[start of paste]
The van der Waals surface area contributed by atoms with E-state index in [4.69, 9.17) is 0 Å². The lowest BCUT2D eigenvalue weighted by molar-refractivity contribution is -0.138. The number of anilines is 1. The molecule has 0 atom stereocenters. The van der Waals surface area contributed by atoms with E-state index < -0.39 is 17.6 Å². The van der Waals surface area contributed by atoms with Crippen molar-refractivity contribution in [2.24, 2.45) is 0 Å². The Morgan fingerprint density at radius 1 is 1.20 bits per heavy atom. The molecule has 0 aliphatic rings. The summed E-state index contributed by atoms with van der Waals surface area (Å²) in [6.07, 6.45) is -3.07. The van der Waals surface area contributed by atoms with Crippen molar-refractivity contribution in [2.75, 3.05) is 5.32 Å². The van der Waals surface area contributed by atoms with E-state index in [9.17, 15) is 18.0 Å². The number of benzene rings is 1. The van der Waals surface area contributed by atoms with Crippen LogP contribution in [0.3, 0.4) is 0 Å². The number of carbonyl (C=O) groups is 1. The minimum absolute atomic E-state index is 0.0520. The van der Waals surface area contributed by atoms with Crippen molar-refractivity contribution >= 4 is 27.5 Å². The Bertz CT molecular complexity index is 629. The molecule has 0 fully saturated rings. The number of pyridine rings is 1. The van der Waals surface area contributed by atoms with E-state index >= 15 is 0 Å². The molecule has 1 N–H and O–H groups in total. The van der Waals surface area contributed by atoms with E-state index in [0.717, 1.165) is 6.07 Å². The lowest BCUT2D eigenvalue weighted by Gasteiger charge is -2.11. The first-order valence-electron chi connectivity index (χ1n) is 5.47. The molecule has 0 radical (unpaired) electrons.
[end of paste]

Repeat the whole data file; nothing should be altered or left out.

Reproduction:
The van der Waals surface area contributed by atoms with E-state index in [4.69, 9.17) is 0 Å². The lowest BCUT2D eigenvalue weighted by molar-refractivity contribution is -0.138. The number of anilines is 1. The molecule has 0 atom stereocenters. The van der Waals surface area contributed by atoms with E-state index < -0.39 is 17.6 Å². The van der Waals surface area contributed by atoms with Crippen molar-refractivity contribution in [2.24, 2.45) is 0 Å². The Morgan fingerprint density at radius 1 is 1.20 bits per heavy atom. The molecule has 0 aliphatic rings. The summed E-state index contributed by atoms with van der Waals surface area (Å²) in [6.07, 6.45) is -3.07. The van der Waals surface area contributed by atoms with Crippen molar-refractivity contribution in [2.75, 3.05) is 5.32 Å². The van der Waals surface area contributed by atoms with E-state index in [9.17, 15) is 18.0 Å². The number of benzene rings is 1. The van der Waals surface area contributed by atoms with Crippen LogP contribution in [0.3, 0.4) is 0 Å². The number of carbonyl (C=O) groups is 1. The minimum absolute atomic E-state index is 0.0520. The van der Waals surface area contributed by atoms with Crippen molar-refractivity contribution >= 4 is 27.5 Å². The Bertz CT molecular complexity index is 629. The molecule has 0 fully saturated rings. The number of pyridine rings is 1. The van der Waals surface area contributed by atoms with E-state index >= 15 is 0 Å². The molecule has 1 N–H and O–H groups in total. The van der Waals surface area contributed by atoms with E-state index in [0.717, 1.165) is 6.07 Å². The lowest BCUT2D eigenvalue weighted by Gasteiger charge is -2.11. The first-order valence-electron chi connectivity index (χ1n) is 5.47. The molecule has 0 radical (unpaired) electrons.